Info

More information - You can obtain a JWT token from any third-party secure token service or via the WSO2 API Manager. - Alternatively, you can also use an OAuth2 token to invoke the API. For more information, see the FAQs on Working with Tokens .

Step 6.2 - Invoke the API

Invoke the API using the JWT token using the following command.

  1. Execute the command below to set a self-contained OAuth2.0 access token in the JWT format as a variable on your terminal session.

    TOKEN=<JWT-token>
    TOKEN=eyJ0eXAiOiJKV1QiLCJhbGciOiJSUzI1NiIsIng1dCI6Ik5UQXhabU14TkRNeVpEZzNNVFUxWkdNME16RXpPREpoWldJNE5ETmxaRFUxT0dGa05qRmlNUSJ9.eyJhdWQiOiJodHRwOlwvXC9vcmcud3NvMi5hcGltZ3RcL2dhdGV3YXkiLCJzdWIiOiJhZG1pbiIsImFwcGxpY2F0aW9uIjp7ImlkIjoyLCJuYW1lIjoiSldUX0FQUCIsInRpZXIiOiJVbmxpbWl0ZWQiLCJvd25lciI6ImFkbWluIn0sInNjb3BlIjoiYW1fYXBwbGljYXRpb25fc2NvcGUgZGVmYXVsdCIsImlzcyI6Imh0dHBzOlwvXC9sb2NhbGhvc3Q6OTQ0M1wvb2F1dGgyXC90b2tlbiIsImtleXR5cGUiOiJQUk9EVUNUSU9OIiwic3Vic2NyaWJlZEFQSXMiOltdLCJjb25zdW1lcktleSI6Ilg5TGJ1bm9oODNLcDhLUFAxbFNfcXF5QnRjY2EiLCJleHAiOjM3MDMzOTIzNTMsImlhdCI6MTU1NTkwODcwNjk2MSwianRpIjoiMjI0MTMxYzQtM2Q2MS00MjZkLTgyNzktOWYyYzg5MWI4MmEzIn0=.b_0E0ohoWpmX5C-M1fSYTkT9X4FN--_n7-bEdhC3YoEEk6v8So6gVsTe3gxC0VjdkwVyNPSFX6FFvJavsUvzTkq528mserS3ch-TFLYiquuzeaKAPrnsFMh0Hop6CFMOOiYGInWKSKPgI-VOBtKb1pJLEa3HvIxT-69X9CyAkwajJVssmo0rvn95IJLoiNiqzH8r7PRRgV_iu305WAT3cymtejVWH9dhaXqENwu879EVNFF9udMRlG4l57qa2AaeyrEguAyVtibAsO0Hd-DFy5MW14S6XSkZsis8aHHYBlcBhpy2RqcP51xRog12zOb-WcROy6uvhuCsv-hje_41WQ==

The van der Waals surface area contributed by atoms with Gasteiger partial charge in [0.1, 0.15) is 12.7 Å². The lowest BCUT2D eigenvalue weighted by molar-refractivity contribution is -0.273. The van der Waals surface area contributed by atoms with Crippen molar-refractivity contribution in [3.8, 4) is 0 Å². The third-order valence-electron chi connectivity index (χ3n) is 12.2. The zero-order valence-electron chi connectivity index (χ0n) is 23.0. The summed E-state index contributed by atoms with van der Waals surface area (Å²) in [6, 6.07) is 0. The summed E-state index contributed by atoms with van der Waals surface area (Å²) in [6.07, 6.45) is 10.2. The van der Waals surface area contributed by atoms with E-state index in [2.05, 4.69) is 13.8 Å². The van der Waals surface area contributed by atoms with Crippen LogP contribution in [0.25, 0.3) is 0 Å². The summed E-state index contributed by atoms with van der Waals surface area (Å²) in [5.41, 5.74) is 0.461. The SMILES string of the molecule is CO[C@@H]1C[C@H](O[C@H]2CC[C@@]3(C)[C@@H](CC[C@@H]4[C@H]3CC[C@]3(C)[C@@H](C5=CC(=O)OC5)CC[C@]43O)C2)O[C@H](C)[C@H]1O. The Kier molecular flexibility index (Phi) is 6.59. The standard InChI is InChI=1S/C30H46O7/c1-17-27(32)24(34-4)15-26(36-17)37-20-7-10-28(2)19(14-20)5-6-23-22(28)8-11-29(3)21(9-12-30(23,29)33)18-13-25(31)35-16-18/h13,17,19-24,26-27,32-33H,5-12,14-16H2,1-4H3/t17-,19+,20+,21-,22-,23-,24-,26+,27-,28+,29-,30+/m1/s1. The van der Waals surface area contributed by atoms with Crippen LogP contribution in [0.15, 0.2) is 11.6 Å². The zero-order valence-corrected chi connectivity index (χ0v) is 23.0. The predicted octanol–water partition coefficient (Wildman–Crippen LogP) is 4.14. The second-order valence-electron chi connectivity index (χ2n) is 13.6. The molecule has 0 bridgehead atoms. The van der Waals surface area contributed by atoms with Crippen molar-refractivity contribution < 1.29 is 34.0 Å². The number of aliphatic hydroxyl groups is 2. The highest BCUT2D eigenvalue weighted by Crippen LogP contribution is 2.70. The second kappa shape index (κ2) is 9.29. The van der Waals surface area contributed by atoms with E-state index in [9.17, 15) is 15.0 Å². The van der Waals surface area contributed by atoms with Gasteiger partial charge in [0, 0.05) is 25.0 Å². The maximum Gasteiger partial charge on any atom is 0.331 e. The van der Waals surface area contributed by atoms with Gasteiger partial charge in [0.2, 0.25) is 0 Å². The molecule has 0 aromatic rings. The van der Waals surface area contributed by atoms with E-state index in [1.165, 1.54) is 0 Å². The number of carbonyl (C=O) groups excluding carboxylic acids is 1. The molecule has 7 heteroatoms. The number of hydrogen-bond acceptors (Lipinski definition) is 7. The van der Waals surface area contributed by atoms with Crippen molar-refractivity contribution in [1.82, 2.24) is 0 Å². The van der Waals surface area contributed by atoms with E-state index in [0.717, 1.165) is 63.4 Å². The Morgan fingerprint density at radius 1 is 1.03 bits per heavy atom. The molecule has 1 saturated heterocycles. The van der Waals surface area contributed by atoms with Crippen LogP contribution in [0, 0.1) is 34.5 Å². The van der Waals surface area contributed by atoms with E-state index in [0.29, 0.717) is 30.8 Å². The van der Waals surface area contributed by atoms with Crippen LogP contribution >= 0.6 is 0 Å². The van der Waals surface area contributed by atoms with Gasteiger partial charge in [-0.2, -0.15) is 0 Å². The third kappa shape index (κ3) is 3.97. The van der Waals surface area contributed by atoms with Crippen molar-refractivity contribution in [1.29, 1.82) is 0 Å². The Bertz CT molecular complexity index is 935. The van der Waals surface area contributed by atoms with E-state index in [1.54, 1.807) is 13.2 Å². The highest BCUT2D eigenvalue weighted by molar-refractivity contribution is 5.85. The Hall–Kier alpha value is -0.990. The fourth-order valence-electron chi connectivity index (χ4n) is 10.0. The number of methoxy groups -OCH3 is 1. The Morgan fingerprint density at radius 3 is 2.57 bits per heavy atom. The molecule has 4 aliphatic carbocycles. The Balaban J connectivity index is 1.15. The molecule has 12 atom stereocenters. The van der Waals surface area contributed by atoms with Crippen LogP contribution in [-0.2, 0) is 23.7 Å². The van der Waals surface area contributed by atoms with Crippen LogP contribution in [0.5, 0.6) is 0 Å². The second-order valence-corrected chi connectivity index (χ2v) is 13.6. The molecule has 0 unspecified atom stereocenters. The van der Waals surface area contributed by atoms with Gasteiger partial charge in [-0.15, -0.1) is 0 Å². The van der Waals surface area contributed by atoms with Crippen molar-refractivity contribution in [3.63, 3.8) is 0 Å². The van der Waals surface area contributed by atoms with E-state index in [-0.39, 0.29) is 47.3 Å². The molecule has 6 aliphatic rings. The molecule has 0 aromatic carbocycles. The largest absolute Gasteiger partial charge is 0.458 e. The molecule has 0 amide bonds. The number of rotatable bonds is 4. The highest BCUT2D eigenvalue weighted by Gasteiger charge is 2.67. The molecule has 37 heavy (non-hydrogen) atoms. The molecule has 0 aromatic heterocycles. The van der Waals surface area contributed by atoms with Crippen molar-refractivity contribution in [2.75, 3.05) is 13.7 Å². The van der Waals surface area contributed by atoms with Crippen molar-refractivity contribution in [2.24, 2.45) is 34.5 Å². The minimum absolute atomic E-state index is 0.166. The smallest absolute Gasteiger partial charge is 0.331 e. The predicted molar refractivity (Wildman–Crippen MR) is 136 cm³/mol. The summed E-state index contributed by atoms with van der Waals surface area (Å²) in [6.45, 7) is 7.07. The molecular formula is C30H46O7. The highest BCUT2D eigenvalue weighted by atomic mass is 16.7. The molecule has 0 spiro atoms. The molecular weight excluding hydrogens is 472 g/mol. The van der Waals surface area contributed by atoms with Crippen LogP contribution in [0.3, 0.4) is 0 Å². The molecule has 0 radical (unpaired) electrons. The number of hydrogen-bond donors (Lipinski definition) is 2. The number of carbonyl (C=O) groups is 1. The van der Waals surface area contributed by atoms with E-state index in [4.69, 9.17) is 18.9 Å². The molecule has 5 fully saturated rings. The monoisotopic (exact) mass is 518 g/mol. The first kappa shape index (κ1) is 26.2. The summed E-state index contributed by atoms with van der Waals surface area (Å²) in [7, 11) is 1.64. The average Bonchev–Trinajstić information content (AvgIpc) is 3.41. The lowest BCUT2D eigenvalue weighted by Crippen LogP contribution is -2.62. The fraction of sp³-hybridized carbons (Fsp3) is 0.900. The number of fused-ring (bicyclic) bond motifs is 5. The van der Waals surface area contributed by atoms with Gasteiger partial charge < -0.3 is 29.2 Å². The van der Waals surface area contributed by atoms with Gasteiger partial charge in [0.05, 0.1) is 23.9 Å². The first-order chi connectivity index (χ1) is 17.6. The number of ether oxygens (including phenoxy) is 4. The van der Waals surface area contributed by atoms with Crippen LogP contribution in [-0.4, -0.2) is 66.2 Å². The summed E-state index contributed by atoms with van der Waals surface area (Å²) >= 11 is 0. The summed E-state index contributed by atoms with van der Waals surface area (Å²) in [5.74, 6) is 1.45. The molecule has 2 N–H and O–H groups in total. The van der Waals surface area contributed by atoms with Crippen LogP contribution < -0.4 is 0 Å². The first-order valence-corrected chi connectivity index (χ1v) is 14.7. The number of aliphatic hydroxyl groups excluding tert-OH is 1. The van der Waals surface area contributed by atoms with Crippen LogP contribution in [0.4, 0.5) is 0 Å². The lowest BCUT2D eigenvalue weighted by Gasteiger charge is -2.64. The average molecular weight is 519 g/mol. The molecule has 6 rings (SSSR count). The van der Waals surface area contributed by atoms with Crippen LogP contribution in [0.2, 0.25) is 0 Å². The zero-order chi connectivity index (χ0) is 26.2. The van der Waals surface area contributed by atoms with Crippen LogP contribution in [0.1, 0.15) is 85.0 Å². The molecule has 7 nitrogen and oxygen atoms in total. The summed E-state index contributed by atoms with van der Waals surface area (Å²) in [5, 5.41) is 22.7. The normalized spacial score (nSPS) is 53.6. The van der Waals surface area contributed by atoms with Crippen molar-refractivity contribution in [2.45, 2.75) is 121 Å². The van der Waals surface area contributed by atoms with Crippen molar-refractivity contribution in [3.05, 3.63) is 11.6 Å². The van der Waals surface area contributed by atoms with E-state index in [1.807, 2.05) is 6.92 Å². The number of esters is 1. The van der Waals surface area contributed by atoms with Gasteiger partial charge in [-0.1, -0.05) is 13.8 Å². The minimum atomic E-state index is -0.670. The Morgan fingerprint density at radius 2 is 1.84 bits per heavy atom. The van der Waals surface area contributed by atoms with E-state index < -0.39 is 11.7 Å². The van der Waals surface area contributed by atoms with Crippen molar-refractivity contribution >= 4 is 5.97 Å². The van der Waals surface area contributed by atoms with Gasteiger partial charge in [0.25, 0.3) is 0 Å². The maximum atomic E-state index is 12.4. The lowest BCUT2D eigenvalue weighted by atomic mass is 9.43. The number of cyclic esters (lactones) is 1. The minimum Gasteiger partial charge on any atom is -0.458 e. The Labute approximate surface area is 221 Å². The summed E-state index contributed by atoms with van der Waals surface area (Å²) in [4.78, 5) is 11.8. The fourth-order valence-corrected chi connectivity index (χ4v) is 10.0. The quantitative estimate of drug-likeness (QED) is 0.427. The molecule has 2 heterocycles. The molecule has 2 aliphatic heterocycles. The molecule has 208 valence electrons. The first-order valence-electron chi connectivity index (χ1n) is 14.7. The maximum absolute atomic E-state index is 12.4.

Note

    When you are deploying the Microgateway in production, make sure to change its default certificates.

  2. You can now invoke the API running on the Microgateway using the following cURL command.

    curl -X GET "<Any_Kubernetes_Node_IP>:<NodePort>/<API-context>/<API-resource>" -H "accept: application/xml" -H "Authorization:Bearer <JWT_TOKEN>" -k